Next up for comparison was M31, M32, M110: The Andromeda Galaxy and it's satellites. This is a big and very bright object so what I was hoping for was some detail. With the 8" I get a big and beautiful view but no detail. With the 12" I am seeing some structure. It is especially noticeable with the 11mm Explore Scientific 82 degree (provides a wider field of view than standard lenses). At that level of magnification I am seeing a smaller picture but I do see the dust lanes which I don't think I'm seeing at lower magnification. In all the EPs the 3 objects are beautiful and the more faint M110 is much more defined and easy to see.

Next on the list, the Orion Nebula which never disappoints! In the 8" the nebula presents a fantastic view and in the 12" it is a fantastic view. More detail is visible and some of the dark areas are more pronounced. I'll have to spend more time observing before I can offer any more detail.

Now we are getting closer to those things which I expect will really benefit from the 12". Specifically, globular clusters, faint nebula, and distant galaxies. A great example would be something like NGC 2158 which is very rich open cluster in Gemini which almost seems like a loose globular cluster. In the 8" it presents as a nebulous sphere with little to no resolution of stars. In my first attempt to see it back in September I failed with the 8" due to deteriorating atmospheric conditions. The second attempt the next night was a success but the view provided little detail. By contrast, the 12" presented  this cluster as very easy to see and with much greater detail as many stars are resolved. Through the 12" this cluster of stars is now exactly that, a cluster of stars and not just a nebulous sphere.

My next target was the Pacman Nebula, NGC 281 in Cassiopeia. With the 8"  I had no success finding it even with the NPB nebula filter. With the 12" it was easy to see.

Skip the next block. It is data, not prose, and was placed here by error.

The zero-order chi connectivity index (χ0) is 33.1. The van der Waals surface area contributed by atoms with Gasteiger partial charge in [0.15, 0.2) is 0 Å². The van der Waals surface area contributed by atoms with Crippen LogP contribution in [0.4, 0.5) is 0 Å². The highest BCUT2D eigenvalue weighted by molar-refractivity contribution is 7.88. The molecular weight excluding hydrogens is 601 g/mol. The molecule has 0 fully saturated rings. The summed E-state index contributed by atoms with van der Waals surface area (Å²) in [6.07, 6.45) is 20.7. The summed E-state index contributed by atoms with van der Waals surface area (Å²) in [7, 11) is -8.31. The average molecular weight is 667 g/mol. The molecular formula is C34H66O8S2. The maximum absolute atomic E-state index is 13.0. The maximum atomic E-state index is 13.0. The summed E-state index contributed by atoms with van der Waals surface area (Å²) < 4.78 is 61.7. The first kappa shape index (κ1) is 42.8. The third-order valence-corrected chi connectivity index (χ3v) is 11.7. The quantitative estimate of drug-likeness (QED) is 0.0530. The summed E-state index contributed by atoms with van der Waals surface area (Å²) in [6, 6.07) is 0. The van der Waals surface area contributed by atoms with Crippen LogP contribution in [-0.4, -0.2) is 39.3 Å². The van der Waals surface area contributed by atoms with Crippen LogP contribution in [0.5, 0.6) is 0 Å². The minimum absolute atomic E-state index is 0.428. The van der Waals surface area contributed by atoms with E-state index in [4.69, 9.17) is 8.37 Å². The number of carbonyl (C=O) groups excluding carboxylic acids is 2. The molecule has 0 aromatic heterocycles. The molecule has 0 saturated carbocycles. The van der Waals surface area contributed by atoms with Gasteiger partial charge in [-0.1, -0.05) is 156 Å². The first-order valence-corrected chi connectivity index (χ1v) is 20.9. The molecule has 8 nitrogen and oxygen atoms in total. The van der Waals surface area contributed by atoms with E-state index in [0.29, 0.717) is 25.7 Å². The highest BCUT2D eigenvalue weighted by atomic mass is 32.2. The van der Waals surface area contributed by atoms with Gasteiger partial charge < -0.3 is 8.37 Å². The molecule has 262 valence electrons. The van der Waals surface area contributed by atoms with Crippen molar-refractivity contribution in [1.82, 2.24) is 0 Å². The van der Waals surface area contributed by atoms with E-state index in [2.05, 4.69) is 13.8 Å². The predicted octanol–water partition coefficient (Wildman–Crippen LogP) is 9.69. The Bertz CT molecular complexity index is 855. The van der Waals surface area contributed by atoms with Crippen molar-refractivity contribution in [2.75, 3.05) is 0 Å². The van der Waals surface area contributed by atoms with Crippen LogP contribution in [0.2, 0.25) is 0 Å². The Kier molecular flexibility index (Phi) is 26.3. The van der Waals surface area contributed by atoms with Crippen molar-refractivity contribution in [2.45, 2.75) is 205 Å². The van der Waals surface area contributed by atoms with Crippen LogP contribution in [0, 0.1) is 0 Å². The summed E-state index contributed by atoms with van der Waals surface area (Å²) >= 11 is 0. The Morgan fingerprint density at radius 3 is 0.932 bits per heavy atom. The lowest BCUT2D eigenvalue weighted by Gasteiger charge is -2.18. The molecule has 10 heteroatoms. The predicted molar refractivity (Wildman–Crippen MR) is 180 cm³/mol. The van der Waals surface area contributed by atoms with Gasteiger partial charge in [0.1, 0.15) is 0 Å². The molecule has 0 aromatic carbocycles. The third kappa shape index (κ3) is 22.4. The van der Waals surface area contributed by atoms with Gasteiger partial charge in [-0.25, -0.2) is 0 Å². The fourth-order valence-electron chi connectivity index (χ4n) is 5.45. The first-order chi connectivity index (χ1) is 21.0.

After that, a trip to Bode's Nebulae, two easily visible galaxies in Ursa Major. These are easy to find, I was hoping for greater detail. Unfortunately I didn't get much but more than likely that was due to my not taking the time. The night was getting on and I wanted to get some of my remaining Herschel 400 so this is by no means conclusive. I fully suspect that when I revisit and spend more time on these I will indeed see some new structure.

Last on the list were my remaining Herschel 400 galaxies in Ursa Major, 11 to 12 magnitude. While the 8" would make these visible they are often incredibly faint. With the 12" they were easy to find with little to no effort... it was so easy I almost felt like I was cheating! They don't provide much in the way of detail but certainly more than is visible with the smaller scope. I'm sure I'll have more to say about viewing these fainter objects as I spend more time with the Z12. Suffice it to say that the light gathering capability of a 12" scope is fantastic.

I'd intended to offer up the second night's viewing but I'm going to save it for the next post as this is getting quite long! Stay tuned.

Just to let you know

A couple posts today... this first is just to let folks know that I WILL get back to permaculture/homestead related writing at some point! But the simple reality is that in the winter there's not a whole lot going on in that area. At the moment my day-to-day routine consists primarily of reading, occasional freelance web work, starting fires and keeping them going, tending to critters, and getting the telescope out on clear nights. As we get closer to spring I'll update a bit on the garden and food forest plans.